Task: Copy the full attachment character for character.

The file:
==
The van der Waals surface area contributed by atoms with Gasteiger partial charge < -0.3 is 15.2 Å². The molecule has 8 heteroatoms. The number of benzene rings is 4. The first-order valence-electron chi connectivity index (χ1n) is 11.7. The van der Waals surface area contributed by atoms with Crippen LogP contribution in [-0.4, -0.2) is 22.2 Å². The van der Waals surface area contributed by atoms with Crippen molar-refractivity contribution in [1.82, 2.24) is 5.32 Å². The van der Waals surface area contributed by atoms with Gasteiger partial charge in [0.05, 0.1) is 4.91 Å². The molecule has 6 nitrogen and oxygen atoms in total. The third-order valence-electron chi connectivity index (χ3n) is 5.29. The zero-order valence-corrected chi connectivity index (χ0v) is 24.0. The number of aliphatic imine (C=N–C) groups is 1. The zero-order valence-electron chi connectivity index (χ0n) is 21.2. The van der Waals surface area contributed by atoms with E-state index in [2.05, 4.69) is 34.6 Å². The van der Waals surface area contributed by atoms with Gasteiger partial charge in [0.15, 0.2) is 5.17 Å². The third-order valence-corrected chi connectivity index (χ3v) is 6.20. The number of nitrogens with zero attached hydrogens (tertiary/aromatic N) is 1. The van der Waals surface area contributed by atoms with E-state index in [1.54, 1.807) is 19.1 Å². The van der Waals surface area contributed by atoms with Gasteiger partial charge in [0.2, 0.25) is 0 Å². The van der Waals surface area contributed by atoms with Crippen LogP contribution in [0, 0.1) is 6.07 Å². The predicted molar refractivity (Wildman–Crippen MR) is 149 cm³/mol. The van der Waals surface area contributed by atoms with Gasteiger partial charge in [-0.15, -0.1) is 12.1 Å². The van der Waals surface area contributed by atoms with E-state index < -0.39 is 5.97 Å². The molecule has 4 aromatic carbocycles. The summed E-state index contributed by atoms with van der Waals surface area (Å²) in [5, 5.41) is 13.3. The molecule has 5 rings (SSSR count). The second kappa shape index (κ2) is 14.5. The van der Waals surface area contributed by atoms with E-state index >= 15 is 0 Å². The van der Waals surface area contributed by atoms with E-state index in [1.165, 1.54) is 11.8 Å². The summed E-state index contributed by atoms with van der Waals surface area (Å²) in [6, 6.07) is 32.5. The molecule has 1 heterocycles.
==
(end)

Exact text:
The van der Waals surface area contributed by atoms with Gasteiger partial charge < -0.3 is 15.2 Å². The molecule has 8 heteroatoms. The number of benzene rings is 4. The first-order valence-electron chi connectivity index (χ1n) is 11.7. The van der Waals surface area contributed by atoms with Crippen LogP contribution in [-0.4, -0.2) is 22.2 Å². The van der Waals surface area contributed by atoms with Crippen molar-refractivity contribution in [1.82, 2.24) is 5.32 Å². The van der Waals surface area contributed by atoms with Gasteiger partial charge in [0.05, 0.1) is 4.91 Å². The molecule has 6 nitrogen and oxygen atoms in total. The third-order valence-electron chi connectivity index (χ3n) is 5.29. The zero-order valence-corrected chi connectivity index (χ0v) is 24.0. The number of aliphatic imine (C=N–C) groups is 1. The zero-order valence-electron chi connectivity index (χ0n) is 21.2. The van der Waals surface area contributed by atoms with E-state index in [2.05, 4.69) is 34.6 Å². The van der Waals surface area contributed by atoms with Gasteiger partial charge in [0.15, 0.2) is 5.17 Å². The third-order valence-corrected chi connectivity index (χ3v) is 6.20. The number of nitrogens with zero attached hydrogens (tertiary/aromatic N) is 1. The van der Waals surface area contributed by atoms with E-state index in [1.54, 1.807) is 19.1 Å². The van der Waals surface area contributed by atoms with Gasteiger partial charge in [0.2, 0.25) is 0 Å². The van der Waals surface area contributed by atoms with Crippen LogP contribution in [0, 0.1) is 6.07 Å². The predicted molar refractivity (Wildman–Crippen MR) is 149 cm³/mol. The van der Waals surface area contributed by atoms with Gasteiger partial charge in [-0.15, -0.1) is 12.1 Å². The van der Waals surface area contributed by atoms with E-state index < -0.39 is 5.97 Å². The molecule has 4 aromatic carbocycles. The summed E-state index contributed by atoms with van der Waals surface area (Å²) in [5, 5.41) is 13.3. The molecule has 5 rings (SSSR count). The second kappa shape index (κ2) is 14.5. The van der Waals surface area contributed by atoms with E-state index >= 15 is 0 Å². The van der Waals surface area contributed by atoms with E-state index in [1.165, 1.54) is 11.8 Å². The summed E-state index contributed by atoms with van der Waals surface area (Å²) in [6, 6.07) is 32.5. The molecule has 1 heterocycles.